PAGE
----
In 2001, the Institute of Medicine (IOM) released the initial findings of their Immunization Safety Review Committee.   The committee found that at that time, there was not sufficient evidence to either accept or reject the link between thimerosal containing vaccines (TCVs) and autism and other disorders, but called the hypothesis “biologically plausible.”  In 2004, the IOM committee released its final report, which included information from studies performed in the United States, Denmark, Sweden, and the United Kingdom.  Their final conclusion was a “rejection of a casual relationship between thimerosal containing vaccines and autism,” as well as a “rejection of a casual relationship of the MMR vaccine and autism.” (6)  Also in 2004, ten of the thirteen authors that worked with Wakefield retracted their original conclusion that there was a casual link between MMR vaccines and autism.  This coincided with the release of information about a serious conflict of interest; in 1997, one year before Wakefield’s study was published, he applied for a patent for a vaccine to replace the current MMR one. (2)  In an article published in 2006 in Pediatrics, the official journal of the American Academy of Pediatrics, researchers studying children in Montreal stated that, “Thimerosal exposure was unrelated to the increasing trend in pervasive developmental disorder,” and “PDD rates were at their highest value in birth cohorts that were thimerosal free.” (5)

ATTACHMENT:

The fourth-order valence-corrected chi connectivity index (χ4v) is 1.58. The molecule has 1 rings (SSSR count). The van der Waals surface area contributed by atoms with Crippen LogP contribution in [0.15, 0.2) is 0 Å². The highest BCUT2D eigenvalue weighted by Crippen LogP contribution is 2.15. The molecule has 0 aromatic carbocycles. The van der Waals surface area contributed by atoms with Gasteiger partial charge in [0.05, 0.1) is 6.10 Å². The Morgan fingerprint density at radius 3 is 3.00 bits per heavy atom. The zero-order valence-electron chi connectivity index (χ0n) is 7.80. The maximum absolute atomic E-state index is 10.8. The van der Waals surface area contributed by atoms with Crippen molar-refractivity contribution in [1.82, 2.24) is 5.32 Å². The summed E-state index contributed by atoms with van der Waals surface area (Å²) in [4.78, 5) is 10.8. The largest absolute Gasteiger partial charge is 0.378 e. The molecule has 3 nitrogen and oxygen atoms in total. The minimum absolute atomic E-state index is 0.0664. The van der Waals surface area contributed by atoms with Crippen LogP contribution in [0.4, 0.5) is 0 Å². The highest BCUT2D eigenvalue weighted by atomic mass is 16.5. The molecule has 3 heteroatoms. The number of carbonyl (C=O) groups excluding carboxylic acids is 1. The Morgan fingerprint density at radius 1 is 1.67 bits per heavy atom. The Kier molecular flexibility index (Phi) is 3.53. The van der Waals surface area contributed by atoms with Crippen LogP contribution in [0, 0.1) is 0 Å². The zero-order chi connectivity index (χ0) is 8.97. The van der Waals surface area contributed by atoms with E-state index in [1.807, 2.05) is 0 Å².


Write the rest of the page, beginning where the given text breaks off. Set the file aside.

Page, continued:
The Centers for Disease Control (CDC) recently released findings in September 2007 about TCVs and neuropsychological outcomes.  This research, which was published in The New England Journal of Medicine, looked at children ages seven to ten years old to determine if early thimerosal exposure was related to onset of neuropsychological symptoms.  According to Anne Schuchat, Director of the CDC’s Center for Immunization and Respiratory Diseases, “some of the results suggested that exposure to higher thimerosal quantities led to better performance. And some of the tests showed that exposure to higher thimerosal content led to worse performance.”  Taken together, the researchers determined that receiving TCVs poses no future risk to children.  At the same time however, the researchers observed a risk of higher incidence of tics in boys due to early thimerosal exposure.  However, the study was unable to conclusively link the two, and the CDC will be doing further research. (3)